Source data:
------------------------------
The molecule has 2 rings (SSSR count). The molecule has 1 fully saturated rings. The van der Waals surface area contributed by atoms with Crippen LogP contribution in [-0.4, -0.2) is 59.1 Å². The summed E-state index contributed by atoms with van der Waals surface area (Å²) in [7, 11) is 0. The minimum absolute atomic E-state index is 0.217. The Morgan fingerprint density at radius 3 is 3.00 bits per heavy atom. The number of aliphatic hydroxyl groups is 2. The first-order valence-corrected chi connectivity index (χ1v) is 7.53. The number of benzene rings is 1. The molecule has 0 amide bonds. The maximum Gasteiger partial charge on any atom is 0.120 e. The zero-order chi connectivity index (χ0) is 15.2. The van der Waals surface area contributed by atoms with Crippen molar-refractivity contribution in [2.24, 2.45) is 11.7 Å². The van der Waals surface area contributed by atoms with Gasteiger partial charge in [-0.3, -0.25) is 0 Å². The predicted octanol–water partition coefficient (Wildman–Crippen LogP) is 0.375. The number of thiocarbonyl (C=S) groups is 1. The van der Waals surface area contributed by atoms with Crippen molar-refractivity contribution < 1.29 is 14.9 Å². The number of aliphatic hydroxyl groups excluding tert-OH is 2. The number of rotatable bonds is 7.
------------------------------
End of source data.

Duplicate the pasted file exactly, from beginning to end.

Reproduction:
The molecule has 2 rings (SSSR count). The molecule has 1 fully saturated rings. The van der Waals surface area contributed by atoms with Crippen LogP contribution in [-0.4, -0.2) is 59.1 Å². The summed E-state index contributed by atoms with van der Waals surface area (Å²) in [7, 11) is 0. The minimum absolute atomic E-state index is 0.217. The Morgan fingerprint density at radius 3 is 3.00 bits per heavy atom. The number of aliphatic hydroxyl groups is 2. The first-order valence-corrected chi connectivity index (χ1v) is 7.53. The number of benzene rings is 1. The molecule has 0 amide bonds. The maximum Gasteiger partial charge on any atom is 0.120 e. The zero-order chi connectivity index (χ0) is 15.2. The van der Waals surface area contributed by atoms with Crippen molar-refractivity contribution in [2.24, 2.45) is 11.7 Å². The van der Waals surface area contributed by atoms with Gasteiger partial charge in [-0.3, -0.25) is 0 Å². The predicted octanol–water partition coefficient (Wildman–Crippen LogP) is 0.375. The number of thiocarbonyl (C=S) groups is 1. The van der Waals surface area contributed by atoms with Crippen molar-refractivity contribution < 1.29 is 14.9 Å². The number of aliphatic hydroxyl groups excluding tert-OH is 2. The number of rotatable bonds is 7.